BASF says it has signed an uptake supply agreement with New Energy (Budapest, Hungary), a technology company specialized in the pyrolysis of waste tires.
According to the agreement, New Energy will supply BASF with up to 4,000 metric tons/year of pyrolysis oil derived from waste tires. In a pilot phase, initial volumes of the pyrolysis oil have been utilized successfully at BASF’s Ludwigshafen, Germany, complex, the company says.
The agreement forms part of BASF’s ChemCyclingTM project, which was started in 2018 and focuses on chemically reprocessing post-consumer plastic waste on an industrial scale. The first commercial products from the scheme have reached the market this year, BASF says. The focus of the project remains the use of mixed plastic waste, which would otherwise end up in landfill or incineration. BASF also sees an opportunity to increase recycling rates for end-of-life tires. It notes that waste tires fall within the established definition of post-consumer plastic waste.
“So far, there was no technology that allowed the recycling of pyrolysis oil from tires into high-value applications. By further broadening our raw material base to waste tires, we can create a new circular value stream. Moreover, we establish a second recycled feedstock in our ChemCycling project with which we can manufacture high-performance products for our customers’ demanding applications,” says Christian Lach, project leader/ChemCycling at BASF.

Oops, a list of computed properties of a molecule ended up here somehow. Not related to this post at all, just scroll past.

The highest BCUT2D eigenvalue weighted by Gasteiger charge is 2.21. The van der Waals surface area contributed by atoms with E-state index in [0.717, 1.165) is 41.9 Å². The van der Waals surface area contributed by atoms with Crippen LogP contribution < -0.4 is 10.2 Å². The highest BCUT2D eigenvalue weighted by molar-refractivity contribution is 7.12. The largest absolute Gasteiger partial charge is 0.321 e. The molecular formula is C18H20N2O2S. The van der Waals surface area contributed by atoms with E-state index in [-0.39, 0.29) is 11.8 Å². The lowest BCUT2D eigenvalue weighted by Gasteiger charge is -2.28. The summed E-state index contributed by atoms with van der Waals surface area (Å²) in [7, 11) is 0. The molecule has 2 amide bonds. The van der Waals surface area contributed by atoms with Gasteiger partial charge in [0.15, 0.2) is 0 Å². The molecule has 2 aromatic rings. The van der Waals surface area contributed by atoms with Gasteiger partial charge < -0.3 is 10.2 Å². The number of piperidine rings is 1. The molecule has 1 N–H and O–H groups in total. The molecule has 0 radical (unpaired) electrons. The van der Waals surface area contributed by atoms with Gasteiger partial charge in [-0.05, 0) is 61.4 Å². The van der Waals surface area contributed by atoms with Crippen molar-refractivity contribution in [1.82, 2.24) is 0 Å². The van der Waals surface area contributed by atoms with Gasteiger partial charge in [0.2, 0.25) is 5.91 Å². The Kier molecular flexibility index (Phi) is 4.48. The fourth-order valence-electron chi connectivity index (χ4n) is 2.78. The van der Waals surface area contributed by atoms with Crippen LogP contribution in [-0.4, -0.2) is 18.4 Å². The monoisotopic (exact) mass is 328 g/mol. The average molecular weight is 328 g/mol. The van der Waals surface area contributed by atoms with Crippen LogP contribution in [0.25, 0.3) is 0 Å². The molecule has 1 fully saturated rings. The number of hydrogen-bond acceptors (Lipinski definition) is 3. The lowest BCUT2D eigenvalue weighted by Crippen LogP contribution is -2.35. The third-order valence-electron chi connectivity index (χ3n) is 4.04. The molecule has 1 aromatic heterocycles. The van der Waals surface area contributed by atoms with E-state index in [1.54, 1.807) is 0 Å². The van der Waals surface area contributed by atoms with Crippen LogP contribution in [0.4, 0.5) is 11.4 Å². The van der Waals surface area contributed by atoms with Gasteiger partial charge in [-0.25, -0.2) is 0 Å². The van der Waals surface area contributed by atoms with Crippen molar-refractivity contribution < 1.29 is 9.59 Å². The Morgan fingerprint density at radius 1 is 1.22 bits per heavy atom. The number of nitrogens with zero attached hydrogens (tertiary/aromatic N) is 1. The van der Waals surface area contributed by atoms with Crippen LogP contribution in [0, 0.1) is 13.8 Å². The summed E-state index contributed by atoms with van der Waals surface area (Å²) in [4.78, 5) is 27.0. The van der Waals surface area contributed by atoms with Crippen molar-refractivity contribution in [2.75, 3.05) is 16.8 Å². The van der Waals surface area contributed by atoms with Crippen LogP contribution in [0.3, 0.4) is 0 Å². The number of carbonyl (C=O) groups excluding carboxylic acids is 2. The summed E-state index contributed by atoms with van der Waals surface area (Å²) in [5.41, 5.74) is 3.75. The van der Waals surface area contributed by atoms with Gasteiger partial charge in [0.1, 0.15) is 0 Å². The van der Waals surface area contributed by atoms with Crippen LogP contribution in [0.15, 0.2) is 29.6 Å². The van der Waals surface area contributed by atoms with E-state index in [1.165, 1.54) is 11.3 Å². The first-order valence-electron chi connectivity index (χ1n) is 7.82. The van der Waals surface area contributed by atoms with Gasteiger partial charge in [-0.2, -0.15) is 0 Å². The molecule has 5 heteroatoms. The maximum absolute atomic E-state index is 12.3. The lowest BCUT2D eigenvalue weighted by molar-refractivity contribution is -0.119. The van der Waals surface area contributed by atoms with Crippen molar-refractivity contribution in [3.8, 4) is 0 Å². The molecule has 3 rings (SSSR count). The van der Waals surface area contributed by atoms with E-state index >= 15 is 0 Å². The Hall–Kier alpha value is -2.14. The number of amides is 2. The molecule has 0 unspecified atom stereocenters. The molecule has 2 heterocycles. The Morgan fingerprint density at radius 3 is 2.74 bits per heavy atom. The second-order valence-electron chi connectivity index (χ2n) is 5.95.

BASF and New Energy have also signed an agreement for a feasibility study that targets the adaption of New Energy’s proprietary pyrolysis technology to the conversion of other plastic waste streams. “The collaboration with New Energy underlines BASF’s ambition to use recycled raw materials in the chemical industry and lead the transition to a circular economy for plastics,” says Lach.
“We spent almost a decade to develop and optimize our technology and are now successfully operating an industrial-scale plant which turns waste tires into secondary raw materials,” says Viktor Varadi, CEO of New Energy. “This puts us at the forefront when it comes to establishing a circular economy for tires.”
BASF feeds the pyrolysis oil supplied by New Energy into its Ludwigshafen site, replacing fossil resources. The share of recycled raw material is allocated to certain products manufactured at the Ludwigshafen complex by using a third-party-audited mass balance approach, BASF says. The products which carry the name suffix CcycledTM have the exact same properties as those manufactured from fossil feedstock, it says.
By: Ian Young
Source: Chemical Week
France has launched an offshore green hydrogen production platform at the country’s Port of Saint-Nazaire this week, along with its first offshore wind farm. The hydrogen plant, which its operators say is the world’s first facility of its type, coincides with the launch of another “first of its kind” facility in Sweden dedicated to storing hydrogen in an underground lined rock cavern (LRC).
The project sets up the Hydrogen Valley in Rome, the first industrial-scale technological hub for the development of the national supply chain for the production, transport, storage and use of hydrogen for the decarbonization of industrial processes and for sustainable mobility.
At first glance, hydrogen seems to be the perfect solution to our energy needs. It doesn’t produce any carbon dioxide when used. It can store energy for long periods of time. It doesn’t leave behind hazardous waste materials, like nuclear does. And it doesn’t require large swathes of land to be flooded, like hydroelectricity. Seems too good to be true. So…what’s the catch?